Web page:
Samovar – An Unique Antique Piece

Samovar basically is a metal container used to boil water. The heated water is mostly used for making tea and hence Samovar is generally associated as tea maker. Samovar is used in and around Russia, Central Asia, Eastern Europe, Middle East and in Kashmir. Traditionally charcoal is used to heat the water. Antique samovars are known for their beautiful workmanship. Samovars come in variety of shapes and sizes like cylindrical, spherical, barrel, urn shaped or combination of these shapes.

Description of Samovar-A traditional samovar has a large metallic container in which there is a faucet near the bottom and a metallic pipe which runs vertically through the middle. It has main body of metal container to hold water, a base to stand upon, chimney to hold charcoal fire, a cover with a steam vent, handles to hold and move, faucet for hot water outlet, crown and ring to hold the teapot, chimney extension cap, drip-bowl, and teapot. There will be a tray to keep the samovar, drip-bowl and teapot and if necessary a bowl with charcoal that has become to be appreciated as an art object today.

How Samovar is used-Traditionally samovars are crafted out of bronze, brass or copper. However some samovars are also made with silver, tin, nickel or even with gold. Solid fuel like charcoal fire is used to fill the pipe which heats up the water present in the container. The richness and the aroma of the tea are obtained by preparing a strong concentrate of tea in the teapot over a low temperature. Then as per the personal taste the concentrated tea is diluted with boiled water from the main container before being served.

History of Samovar- In Russia in the mid of 1700’s the first samovar was introduced from Mongolia. When tea was introduced samovars gained popularity as they became accessible source of hot water and for heat from the chilly winters in Russia, Most significantly samovars were the core of cultural Life. In Russia, in the year 1778, the first samovar-making factory was registered by Nazar Lisitsyn. The first documented samovar-makers were the Russians although they were not the inventors of samovar. The various and beautiful samovar designs used by them played a very influential role in the history of samovar-making.

Since the 18th century, the samovars are produced in the city of Tula which has been the main center of production of Russian samovars in Russia. Samovars became the common aspect of the Russian tea culture by the 19th century. There was a large production of Samovars in Russia and they were also exported to different countries. Bullets and arms were made by melting down samovars during periods of war. In times of peace, samovars were made by melting down the swords, bullets, guns and cannons.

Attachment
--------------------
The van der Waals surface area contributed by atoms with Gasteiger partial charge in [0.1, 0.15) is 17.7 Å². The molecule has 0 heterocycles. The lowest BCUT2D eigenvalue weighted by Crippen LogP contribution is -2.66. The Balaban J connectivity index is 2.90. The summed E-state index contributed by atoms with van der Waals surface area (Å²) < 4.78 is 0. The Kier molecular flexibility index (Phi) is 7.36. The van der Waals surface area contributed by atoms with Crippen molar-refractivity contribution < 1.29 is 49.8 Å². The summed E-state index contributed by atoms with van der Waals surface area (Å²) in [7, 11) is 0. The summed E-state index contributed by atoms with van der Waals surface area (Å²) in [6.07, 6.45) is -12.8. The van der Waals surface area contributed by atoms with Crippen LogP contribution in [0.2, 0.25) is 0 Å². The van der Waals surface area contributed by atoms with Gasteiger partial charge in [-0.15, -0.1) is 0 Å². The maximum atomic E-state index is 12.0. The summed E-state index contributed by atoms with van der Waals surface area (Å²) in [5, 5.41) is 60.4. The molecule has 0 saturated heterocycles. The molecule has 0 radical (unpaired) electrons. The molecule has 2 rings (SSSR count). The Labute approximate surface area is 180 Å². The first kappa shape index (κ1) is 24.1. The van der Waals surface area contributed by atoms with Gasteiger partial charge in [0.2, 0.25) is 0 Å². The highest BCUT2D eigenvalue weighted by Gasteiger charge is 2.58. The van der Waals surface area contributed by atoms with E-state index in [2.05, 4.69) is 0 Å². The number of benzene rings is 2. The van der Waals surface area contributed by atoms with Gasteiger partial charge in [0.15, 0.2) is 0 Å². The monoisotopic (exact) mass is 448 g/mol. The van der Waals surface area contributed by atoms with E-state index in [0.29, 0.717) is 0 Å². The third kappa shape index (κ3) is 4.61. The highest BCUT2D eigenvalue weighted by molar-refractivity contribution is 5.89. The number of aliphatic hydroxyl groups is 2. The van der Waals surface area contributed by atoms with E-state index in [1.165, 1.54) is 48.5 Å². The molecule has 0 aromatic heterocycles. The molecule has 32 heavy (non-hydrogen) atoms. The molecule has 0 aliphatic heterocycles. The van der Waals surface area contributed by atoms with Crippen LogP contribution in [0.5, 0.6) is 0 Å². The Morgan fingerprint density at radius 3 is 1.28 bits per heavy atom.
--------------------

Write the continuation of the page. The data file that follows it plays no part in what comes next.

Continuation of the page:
Samovar As an art Piece : As each Samovar exhibits the splendid artistic quality of its maker, So does each samovar have a different personality – elegance, cordiality and an inviting friendliness. It can be imagined easily why these attractive Samovars were the prized asserts of so many immigrant families.  A key feature of a Russian household was the samovar. In the present era, the samovar is typically related with Russian exotica. In Iran, the samovar culture is very common and emigrants maintain it everywhere. For at least two centuries, samovars have been used in Iran. Presently you can find oil-burning or natural gas-consuming or electrical samovars being used in all places. The art samovars are considered as a part of Iranian art and they are often shown in museums of Iran and Western countries.

How to brew perfect tea by using Samovar :

  1. Fill the body of the Samovar with water. Make sure to use soft water. Hard water will have mineral particles and they will get deposited in the inner side of the samovar body.
  2. Once the water gets boiled, place the required quantity of tea leaves into the filter of the teapot.
  3. Then the teapot should be placed under the Samovar tap and hot water should be poured into the teapot.
  4. Now the teapot should be placed on top of the Samovar making the pot sit on the ring. Let the tea brew in the simmer of the heat till you get the required concentration.
  5. Take little quantity of the tea, concentrate in a cup and add required quantity of hot water to get the desired strength of the tea.

 

 

YK’s Collection-The Samovar shown in the main picture(At top Left) and bottom right (shown in this paragraph) is from my personal collections. When I was in Iraq in the year 1981, I visited the ancient site of Babylon famous for the hanging gardens, one of the seven wonders of the ancient civilization. Babylon is on the banks of the river Euphrates about 85 kilometers from Baghdad, the capital of present day Iraq. Near the Babylon site there was a small museum and I found the samovar there -only one piece available. After talking to the museum in charge I managed to procure this Samovar with a brass tray, tea pot, and a drain bowl and all can be conveniently placed in the tray. Subsequently I brought the Samovar set to India and is presently available in my house in Hyderabad. It is evident that this samovar was much used and the inside part of the main body where the water is boiled contains hard coating of water scales deposited by hard water.




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